‘The Allure of Japan’ explores America’s fascination with East
Published: Monday, April 9, 2012
Updated: Monday, April 9, 2012 12:04
The artistic expressions of historical Japanese artists such as Ukiyo-E and Hiroshige, among countless others, have influenced world art for centuries — from Claude Monet’s “Madame Monet in Japanese Costume” (1875) painting of his wife to Mary Cassatt’s block prints featuring her typical subjects of mothers and their children. The MFA’s exhibit, “The Allure of Japan,” began in late March and will continue through the end of December — and the exhibit is not to be missed.
A collection of work spanning more than 100 years, “The Allure of Japan” examines the undeniable American fascination with Japan during the turn of the 20th century. This fascination stemmed from several political and social factors, including the realities of Japanese immigration to the United States via Hawaii and the Japanese government’s subsequent actions to limit emigration. Many Japanese aesthetics, like the poignant usage of negative space and contrasting splashes of vibrant color, have since made their way into America’s visual oeuvre.
The sudden influx of and interest in all things Japan accompanied a burgeoning spirit of self-righteous Americana during the early 1900s, spread through an art movement dubbed “Japonisme” by the French art critic Philippe Burty. Japonisme, which mixes Western and Asian motifs, was aided by the advent of more accessible global travel and technologies such as the telephone and electricity that allowed communication to become more widespread.
The historical rationale and realities behind this Japanese infatuation are lost in the art, however, which yields to picturesque block prints and paintings of lacquer furniture in well-appointed staterooms. After examining the art in the exhibit, one would assume that Japan’s greatest export during the 1900s was its own aesthetic culture, conveniently packed away into crates and sent overseas to adorn the dressing rooms of well-to-do ladies or to be mass-produced on the backs of postcards proclaiming “wish you were here.”
The collection consisted of a culmination of Japanese objects, artwork, furniture, American prints and examples of its far-reaching influences the world over, all from the museum’s Japanese collections. As a patron stated during a gallery tour, “This art is wonderful, but mellows out all the unrest at the time.” Occasionally, the exhibit lacks cohesion and appears to be an assortment of vaguely Asian-influenced artwork and knickknacks whose organization is not informed historically or thematically. The result was a visually interesting exhibit that does not lend much insight into the culture of the era it explored.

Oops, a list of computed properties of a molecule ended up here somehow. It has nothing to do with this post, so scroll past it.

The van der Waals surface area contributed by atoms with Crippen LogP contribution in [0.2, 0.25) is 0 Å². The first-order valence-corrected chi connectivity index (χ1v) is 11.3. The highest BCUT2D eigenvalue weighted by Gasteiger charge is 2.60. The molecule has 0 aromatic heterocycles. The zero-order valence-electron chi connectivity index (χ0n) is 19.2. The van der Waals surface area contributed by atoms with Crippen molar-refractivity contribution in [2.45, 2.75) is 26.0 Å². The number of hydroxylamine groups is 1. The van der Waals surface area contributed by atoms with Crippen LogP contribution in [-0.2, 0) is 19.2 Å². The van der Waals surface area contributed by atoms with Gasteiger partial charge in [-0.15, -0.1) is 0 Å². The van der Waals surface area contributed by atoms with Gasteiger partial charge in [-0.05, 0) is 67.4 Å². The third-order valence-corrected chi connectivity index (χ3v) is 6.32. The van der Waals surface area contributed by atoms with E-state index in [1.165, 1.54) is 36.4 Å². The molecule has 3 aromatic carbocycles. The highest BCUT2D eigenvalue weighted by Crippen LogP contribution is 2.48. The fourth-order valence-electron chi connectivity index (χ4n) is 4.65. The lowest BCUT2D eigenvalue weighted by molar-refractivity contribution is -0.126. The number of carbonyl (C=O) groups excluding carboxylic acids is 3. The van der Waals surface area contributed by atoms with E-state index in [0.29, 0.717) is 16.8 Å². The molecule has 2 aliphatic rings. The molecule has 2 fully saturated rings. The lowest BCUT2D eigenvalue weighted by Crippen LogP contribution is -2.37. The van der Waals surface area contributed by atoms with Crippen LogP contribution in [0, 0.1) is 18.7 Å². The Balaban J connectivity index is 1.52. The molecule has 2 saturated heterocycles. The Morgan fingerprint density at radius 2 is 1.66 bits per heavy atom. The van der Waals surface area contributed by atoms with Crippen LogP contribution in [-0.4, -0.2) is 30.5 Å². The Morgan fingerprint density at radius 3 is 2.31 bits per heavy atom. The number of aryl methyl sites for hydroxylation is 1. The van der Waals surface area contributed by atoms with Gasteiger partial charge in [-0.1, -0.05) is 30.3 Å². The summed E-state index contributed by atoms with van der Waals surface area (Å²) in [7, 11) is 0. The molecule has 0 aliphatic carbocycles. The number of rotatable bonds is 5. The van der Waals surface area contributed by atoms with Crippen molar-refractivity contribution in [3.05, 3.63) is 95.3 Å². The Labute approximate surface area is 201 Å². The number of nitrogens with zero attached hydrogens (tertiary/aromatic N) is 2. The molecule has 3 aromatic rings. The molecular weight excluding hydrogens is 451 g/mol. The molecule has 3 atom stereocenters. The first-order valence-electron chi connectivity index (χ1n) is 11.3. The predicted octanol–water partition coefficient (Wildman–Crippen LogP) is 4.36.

During the historical period chronicled by the exhibit, the forces of opening trade and a mushrooming globalization of cultures made such a fusion of Japanese and American art possible. As many artistic expressions become fads and vessels of their former glory, Japanese art, in kitsch or in earnest, still remains today and is most evident in the works of Cassatt and Monet, who both adopted a Japanese, calligraphic-style of painting. One of the exhibition’s strengths is its subscription to the often-trite “East Meets West” style without appearing stale. The work highlights the budding American obsession with travel during the early 1900s, as well as American self-determinism. The exhibit shows the ways in which Western artists interpreted the modern world and altered how generations understood Japan both as a culture and a country.
Eric Johnson, a museum patron and artist in the Boston area, commented on how his personal experiences as a Japanese American have altered his perception of the collection.
“You can understand that the artists are interpreting something idealistic, but it doesn’t seem real, you know? I bet people went to Japan afterward expecting geisha all over the place,” he said.
Thus, the MFA’s latest exhibit captures the early 20th century American perception of a seemingly distant, alien culture.